Good point above about the Milanovic analysis and inequality. What is ignored here is that the ending of the foreigners rules in the 1990s allowed richest clubs to hoard the best players so that football in Britain and Europe has become more one-sided, more predictable. Not long ago club sides from small but talented nations - like Ajax - could reasonably hope to hold on to most of their best players. East European sides like Steau Bucharest were formidable. As noted just above, a team like Forest could get promoted to the English top flight and win it. These things are inconceivable now; instead we have the behemoth of the "champions" league: sterile, predictable football in a format designed to ensure the big clubs won't fail. Losing restrictions on foreigners allowed clubs to avoid nurturing domestic talent and has produced football - at British domestic level and European level - that all too often lacks a serious competitive element.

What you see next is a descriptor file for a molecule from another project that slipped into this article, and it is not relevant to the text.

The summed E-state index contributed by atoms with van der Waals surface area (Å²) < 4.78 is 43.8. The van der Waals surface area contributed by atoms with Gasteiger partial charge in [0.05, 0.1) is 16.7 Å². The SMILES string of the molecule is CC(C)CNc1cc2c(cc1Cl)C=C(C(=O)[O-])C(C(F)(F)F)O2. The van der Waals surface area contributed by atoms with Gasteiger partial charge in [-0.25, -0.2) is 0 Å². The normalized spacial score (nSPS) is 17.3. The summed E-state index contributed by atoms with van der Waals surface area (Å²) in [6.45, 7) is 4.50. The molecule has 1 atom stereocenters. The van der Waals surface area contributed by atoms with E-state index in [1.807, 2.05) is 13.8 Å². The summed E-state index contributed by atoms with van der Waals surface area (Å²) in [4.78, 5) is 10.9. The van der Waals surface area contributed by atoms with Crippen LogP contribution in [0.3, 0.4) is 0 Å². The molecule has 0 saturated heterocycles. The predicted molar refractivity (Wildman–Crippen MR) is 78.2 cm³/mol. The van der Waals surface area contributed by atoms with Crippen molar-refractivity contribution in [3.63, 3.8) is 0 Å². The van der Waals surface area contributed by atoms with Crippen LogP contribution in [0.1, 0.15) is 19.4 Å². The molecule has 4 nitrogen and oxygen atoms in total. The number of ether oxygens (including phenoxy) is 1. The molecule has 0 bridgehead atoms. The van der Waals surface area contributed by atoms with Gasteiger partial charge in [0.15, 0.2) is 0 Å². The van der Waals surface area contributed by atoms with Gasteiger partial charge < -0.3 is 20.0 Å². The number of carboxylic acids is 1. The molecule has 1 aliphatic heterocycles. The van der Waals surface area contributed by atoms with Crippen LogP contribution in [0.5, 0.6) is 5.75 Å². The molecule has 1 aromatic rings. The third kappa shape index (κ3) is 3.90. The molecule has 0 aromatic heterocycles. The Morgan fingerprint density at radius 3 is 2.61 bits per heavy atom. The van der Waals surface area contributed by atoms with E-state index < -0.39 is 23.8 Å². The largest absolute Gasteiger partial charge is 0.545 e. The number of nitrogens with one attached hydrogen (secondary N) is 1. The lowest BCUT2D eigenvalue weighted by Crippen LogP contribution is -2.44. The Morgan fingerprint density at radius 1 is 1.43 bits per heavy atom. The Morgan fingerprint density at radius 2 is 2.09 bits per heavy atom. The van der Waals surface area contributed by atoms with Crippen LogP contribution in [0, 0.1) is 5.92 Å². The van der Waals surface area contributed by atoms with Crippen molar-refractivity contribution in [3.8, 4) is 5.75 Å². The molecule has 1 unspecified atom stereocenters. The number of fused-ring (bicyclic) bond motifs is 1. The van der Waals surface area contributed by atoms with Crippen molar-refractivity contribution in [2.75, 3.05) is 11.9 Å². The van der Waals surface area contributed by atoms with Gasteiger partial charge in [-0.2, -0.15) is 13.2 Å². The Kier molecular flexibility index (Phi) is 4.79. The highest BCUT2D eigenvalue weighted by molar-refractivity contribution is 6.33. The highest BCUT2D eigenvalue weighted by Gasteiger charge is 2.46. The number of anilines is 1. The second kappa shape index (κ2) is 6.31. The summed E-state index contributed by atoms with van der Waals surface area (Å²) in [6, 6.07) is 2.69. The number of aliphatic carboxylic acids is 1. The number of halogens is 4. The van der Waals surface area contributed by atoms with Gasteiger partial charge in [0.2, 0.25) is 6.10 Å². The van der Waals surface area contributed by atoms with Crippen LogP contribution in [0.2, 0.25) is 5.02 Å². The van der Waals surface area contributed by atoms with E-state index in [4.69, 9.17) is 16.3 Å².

Mind you, no-one has addressed the key point. England used to rely on Scots imports for its intelligent footballers - now it relies on the Rest of the World. What is it about English footballing culture that encourages a sort of professional stupidity?


"These things are inconceivable now; instead we have the behemoth of the "champions" league: sterile, predictable football in a format designed to ensure the big clubs won't fail."

Which is why Liverpool and Porto are both recent winners?


The other side of the argument is also weak - the national team was not so strong in the 1980s and 1990s when there were few foreigners. Look at the under 21s. They were recently beaten in the semi-final of the European Championships by the eventually Dutch winners. At least those young players get to play against the best.